Weekly Bang-e-Sahar August 23—August 29,2008
Many of those who saw General Musharraf take his farewell guard of honour as president of Pakistan must have surely wondered that why was a man who had twice mangled the constitution of the country, launched a vicious attack on the country’s judiciary and independent media and who allowed intelligence agencies under his watch to pick up Pakistani citizens and hold them incommunicado at will was being given such a respectable send-off. Of course, one only has to consider that what happens to an ordinary law-breaker and whether he can ever expect to be allowed to go away scot-free. It seems that the higher the degree and quantum of violation the more chance for the perpetrator to get away without any punishment.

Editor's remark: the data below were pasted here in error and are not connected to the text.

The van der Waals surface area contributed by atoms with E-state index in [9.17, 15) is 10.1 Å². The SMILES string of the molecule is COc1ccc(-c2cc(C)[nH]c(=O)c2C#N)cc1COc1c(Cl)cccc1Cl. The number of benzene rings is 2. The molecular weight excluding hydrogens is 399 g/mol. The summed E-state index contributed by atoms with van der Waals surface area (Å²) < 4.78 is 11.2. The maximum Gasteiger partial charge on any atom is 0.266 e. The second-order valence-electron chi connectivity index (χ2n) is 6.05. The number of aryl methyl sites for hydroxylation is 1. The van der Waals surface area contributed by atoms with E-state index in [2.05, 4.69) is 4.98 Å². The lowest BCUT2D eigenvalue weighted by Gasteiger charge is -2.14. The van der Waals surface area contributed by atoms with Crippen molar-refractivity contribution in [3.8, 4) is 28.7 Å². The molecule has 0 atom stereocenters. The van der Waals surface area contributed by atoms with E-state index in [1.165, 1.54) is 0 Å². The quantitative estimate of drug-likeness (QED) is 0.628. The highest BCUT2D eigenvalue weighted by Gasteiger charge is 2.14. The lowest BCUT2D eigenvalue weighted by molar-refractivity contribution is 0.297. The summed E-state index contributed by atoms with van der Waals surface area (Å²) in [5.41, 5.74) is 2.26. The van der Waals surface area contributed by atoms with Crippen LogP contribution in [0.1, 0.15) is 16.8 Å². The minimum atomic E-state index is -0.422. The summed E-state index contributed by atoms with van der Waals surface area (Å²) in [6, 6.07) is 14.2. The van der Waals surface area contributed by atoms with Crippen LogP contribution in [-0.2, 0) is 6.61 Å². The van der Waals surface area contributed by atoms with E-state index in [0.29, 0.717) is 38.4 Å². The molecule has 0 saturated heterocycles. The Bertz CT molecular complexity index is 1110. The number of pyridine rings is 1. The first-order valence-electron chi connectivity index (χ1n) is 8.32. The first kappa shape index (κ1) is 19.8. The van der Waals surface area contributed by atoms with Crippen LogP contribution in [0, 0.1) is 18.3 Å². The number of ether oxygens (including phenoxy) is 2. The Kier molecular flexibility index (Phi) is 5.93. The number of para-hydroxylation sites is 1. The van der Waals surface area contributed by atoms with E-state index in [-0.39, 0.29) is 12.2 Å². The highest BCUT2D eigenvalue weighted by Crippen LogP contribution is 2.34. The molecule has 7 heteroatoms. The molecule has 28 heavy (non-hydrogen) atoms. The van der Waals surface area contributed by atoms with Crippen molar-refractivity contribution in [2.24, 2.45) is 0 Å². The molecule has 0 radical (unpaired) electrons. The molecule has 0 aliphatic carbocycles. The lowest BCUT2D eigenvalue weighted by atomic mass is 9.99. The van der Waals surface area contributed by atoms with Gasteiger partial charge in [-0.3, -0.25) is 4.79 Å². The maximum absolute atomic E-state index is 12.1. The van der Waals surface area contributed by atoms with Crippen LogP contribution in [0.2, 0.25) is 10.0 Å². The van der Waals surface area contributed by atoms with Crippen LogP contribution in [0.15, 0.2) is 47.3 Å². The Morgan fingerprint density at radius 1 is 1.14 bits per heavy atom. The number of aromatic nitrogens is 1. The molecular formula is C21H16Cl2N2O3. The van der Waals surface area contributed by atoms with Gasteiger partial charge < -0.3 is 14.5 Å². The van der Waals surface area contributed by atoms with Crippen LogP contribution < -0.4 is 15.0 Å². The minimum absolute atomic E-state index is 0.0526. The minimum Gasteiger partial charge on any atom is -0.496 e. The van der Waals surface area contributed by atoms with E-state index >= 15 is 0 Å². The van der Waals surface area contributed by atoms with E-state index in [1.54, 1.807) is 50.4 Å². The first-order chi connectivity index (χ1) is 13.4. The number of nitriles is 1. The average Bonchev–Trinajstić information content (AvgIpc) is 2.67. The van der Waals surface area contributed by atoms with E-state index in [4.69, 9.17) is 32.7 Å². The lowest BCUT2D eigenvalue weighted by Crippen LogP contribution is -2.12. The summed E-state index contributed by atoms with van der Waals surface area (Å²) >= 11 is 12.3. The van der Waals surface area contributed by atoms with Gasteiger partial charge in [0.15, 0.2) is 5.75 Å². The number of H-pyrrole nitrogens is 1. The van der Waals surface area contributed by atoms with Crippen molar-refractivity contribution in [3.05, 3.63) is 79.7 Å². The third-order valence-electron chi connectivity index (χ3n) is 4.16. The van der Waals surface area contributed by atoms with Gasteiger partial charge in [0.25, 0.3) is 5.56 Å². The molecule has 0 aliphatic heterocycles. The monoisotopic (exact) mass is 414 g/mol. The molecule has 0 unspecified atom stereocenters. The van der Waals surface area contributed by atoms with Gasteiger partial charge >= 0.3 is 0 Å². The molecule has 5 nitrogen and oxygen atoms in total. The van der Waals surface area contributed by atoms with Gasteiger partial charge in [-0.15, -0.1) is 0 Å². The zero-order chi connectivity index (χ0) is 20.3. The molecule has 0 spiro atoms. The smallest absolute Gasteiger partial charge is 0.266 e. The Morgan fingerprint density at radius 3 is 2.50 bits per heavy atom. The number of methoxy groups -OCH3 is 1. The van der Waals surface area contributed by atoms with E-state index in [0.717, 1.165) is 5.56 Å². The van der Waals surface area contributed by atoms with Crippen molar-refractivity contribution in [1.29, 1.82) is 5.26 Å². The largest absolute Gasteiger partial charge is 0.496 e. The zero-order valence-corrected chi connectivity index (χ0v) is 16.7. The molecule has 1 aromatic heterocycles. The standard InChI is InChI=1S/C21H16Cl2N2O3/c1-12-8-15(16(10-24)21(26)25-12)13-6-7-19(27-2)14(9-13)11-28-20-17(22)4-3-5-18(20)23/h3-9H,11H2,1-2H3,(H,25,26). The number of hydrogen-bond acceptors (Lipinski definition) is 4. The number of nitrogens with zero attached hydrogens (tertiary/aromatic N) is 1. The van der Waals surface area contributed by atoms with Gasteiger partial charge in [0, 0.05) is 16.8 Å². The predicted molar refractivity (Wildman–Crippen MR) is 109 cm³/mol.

That the former president was hugely unpopular as his rule went on can be easily gauged by the spontaneous jubilation and celebrations that broke out all over the country on the afternoon of Aug 18 as he announced — finally, some may say — that he was resigning. Similar scenes were witnessed in parliament where Prime Minister Yousuf Raza Gilani went to say on record that the seventeenth amendment would also be done away with.
This is intriguing given that this amendment allowed indemnity to many of the actions of General Musharraf including his coup of Oct 12, 1999. In this context, a statement by Baloch nationalist leader Sardar Ataullah Mengal that the former president should be treated in the same manner that he treated Balochistan also merits some scrutiny. Mr Mengal has said that the people of the country want justice to be served and this can only be done by holding Mr Musharraf accountable for all his misdeeds, which include twice holding the constitution in abeyance. There are many who would disagree with Mr Mengal, not least because they would say that the nation desperately needs stability and a sense of certainty and dragging the former president through the courts would only exacerbate matters.